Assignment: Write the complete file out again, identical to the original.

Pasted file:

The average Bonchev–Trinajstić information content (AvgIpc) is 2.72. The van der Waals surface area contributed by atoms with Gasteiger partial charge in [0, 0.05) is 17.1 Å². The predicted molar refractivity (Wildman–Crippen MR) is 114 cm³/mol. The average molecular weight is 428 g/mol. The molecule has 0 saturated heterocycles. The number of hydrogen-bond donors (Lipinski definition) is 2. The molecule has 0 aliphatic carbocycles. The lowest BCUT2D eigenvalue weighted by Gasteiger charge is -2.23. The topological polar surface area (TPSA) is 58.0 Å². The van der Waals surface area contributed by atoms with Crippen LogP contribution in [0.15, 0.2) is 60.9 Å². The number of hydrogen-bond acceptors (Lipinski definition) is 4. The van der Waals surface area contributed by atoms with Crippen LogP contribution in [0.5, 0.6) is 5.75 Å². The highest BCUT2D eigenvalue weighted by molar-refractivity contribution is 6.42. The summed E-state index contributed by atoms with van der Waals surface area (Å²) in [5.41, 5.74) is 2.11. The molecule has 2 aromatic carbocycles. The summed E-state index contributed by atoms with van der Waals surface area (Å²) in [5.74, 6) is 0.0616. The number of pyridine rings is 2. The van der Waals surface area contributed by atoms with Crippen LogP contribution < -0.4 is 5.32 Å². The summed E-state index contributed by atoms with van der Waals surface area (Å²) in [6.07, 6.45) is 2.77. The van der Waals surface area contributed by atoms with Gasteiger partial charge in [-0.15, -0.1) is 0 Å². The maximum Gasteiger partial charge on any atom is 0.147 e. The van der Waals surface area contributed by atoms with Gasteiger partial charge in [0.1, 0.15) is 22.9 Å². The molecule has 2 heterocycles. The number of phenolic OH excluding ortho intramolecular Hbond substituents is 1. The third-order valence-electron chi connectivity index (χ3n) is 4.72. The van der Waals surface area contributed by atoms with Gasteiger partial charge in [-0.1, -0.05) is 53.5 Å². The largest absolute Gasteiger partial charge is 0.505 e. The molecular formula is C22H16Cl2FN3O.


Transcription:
The average Bonchev–Trinajstić information content (AvgIpc) is 2.72. The van der Waals surface area contributed by atoms with Gasteiger partial charge in [0, 0.05) is 17.1 Å². The predicted molar refractivity (Wildman–Crippen MR) is 114 cm³/mol. The average molecular weight is 428 g/mol. The molecule has 0 saturated heterocycles. The number of hydrogen-bond donors (Lipinski definition) is 2. The molecule has 0 aliphatic carbocycles. The lowest BCUT2D eigenvalue weighted by Gasteiger charge is -2.23. The topological polar surface area (TPSA) is 58.0 Å². The van der Waals surface area contributed by atoms with Crippen LogP contribution in [0.15, 0.2) is 60.9 Å². The number of hydrogen-bond acceptors (Lipinski definition) is 4. The van der Waals surface area contributed by atoms with Crippen LogP contribution in [0.5, 0.6) is 5.75 Å². The highest BCUT2D eigenvalue weighted by molar-refractivity contribution is 6.42. The summed E-state index contributed by atoms with van der Waals surface area (Å²) in [5.41, 5.74) is 2.11. The molecule has 2 aromatic carbocycles. The summed E-state index contributed by atoms with van der Waals surface area (Å²) in [5.74, 6) is 0.0616. The number of pyridine rings is 2. The van der Waals surface area contributed by atoms with Crippen LogP contribution < -0.4 is 5.32 Å². The summed E-state index contributed by atoms with van der Waals surface area (Å²) in [6.07, 6.45) is 2.77. The van der Waals surface area contributed by atoms with Gasteiger partial charge in [-0.15, -0.1) is 0 Å². The maximum Gasteiger partial charge on any atom is 0.147 e. The van der Waals surface area contributed by atoms with Gasteiger partial charge in [0.1, 0.15) is 22.9 Å². The molecule has 2 heterocycles. The number of phenolic OH excluding ortho intramolecular Hbond substituents is 1. The third-order valence-electron chi connectivity index (χ3n) is 4.72. The van der Waals surface area contributed by atoms with Gasteiger partial charge in [-0.1, -0.05) is 53.5 Å². The largest absolute Gasteiger partial charge is 0.505 e. The molecular formula is C22H16Cl2FN3O.